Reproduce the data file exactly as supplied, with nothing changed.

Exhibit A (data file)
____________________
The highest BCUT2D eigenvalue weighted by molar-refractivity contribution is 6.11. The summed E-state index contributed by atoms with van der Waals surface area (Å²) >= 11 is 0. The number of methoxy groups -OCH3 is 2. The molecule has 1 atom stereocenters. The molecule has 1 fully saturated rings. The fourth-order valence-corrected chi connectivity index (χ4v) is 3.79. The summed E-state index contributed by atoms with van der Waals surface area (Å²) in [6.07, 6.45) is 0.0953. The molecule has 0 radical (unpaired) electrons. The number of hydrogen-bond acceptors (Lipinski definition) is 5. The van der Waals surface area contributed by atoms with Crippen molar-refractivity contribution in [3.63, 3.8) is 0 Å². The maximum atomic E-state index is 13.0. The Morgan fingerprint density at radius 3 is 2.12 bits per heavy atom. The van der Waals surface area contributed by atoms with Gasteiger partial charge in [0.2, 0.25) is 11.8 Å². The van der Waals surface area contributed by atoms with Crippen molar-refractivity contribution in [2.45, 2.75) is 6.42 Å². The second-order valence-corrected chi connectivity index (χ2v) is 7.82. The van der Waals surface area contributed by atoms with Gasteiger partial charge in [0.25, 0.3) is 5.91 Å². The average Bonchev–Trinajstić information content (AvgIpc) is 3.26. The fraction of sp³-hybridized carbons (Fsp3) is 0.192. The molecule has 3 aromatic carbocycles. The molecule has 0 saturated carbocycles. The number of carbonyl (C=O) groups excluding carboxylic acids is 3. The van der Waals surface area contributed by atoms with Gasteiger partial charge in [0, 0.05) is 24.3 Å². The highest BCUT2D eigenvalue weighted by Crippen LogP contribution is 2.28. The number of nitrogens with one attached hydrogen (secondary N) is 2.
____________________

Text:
The highest BCUT2D eigenvalue weighted by molar-refractivity contribution is 6.11. The summed E-state index contributed by atoms with van der Waals surface area (Å²) >= 11 is 0. The number of methoxy groups -OCH3 is 2. The molecule has 1 atom stereocenters. The molecule has 1 fully saturated rings. The fourth-order valence-corrected chi connectivity index (χ4v) is 3.79. The summed E-state index contributed by atoms with van der Waals surface area (Å²) in [6.07, 6.45) is 0.0953. The molecule has 0 radical (unpaired) electrons. The number of hydrogen-bond acceptors (Lipinski definition) is 5. The van der Waals surface area contributed by atoms with Crippen molar-refractivity contribution in [3.63, 3.8) is 0 Å². The maximum atomic E-state index is 13.0. The Morgan fingerprint density at radius 3 is 2.12 bits per heavy atom. The van der Waals surface area contributed by atoms with Gasteiger partial charge in [0.2, 0.25) is 11.8 Å². The van der Waals surface area contributed by atoms with Crippen molar-refractivity contribution in [2.45, 2.75) is 6.42 Å². The second-order valence-corrected chi connectivity index (χ2v) is 7.82. The van der Waals surface area contributed by atoms with Gasteiger partial charge in [0.25, 0.3) is 5.91 Å². The average Bonchev–Trinajstić information content (AvgIpc) is 3.26. The fraction of sp³-hybridized carbons (Fsp3) is 0.192. The molecule has 3 aromatic carbocycles. The molecule has 0 saturated carbocycles. The number of carbonyl (C=O) groups excluding carboxylic acids is 3. The van der Waals surface area contributed by atoms with Gasteiger partial charge in [0, 0.05) is 24.3 Å². The highest BCUT2D eigenvalue weighted by Crippen LogP contribution is 2.28. The number of nitrogens with one attached hydrogen (secondary N) is 2.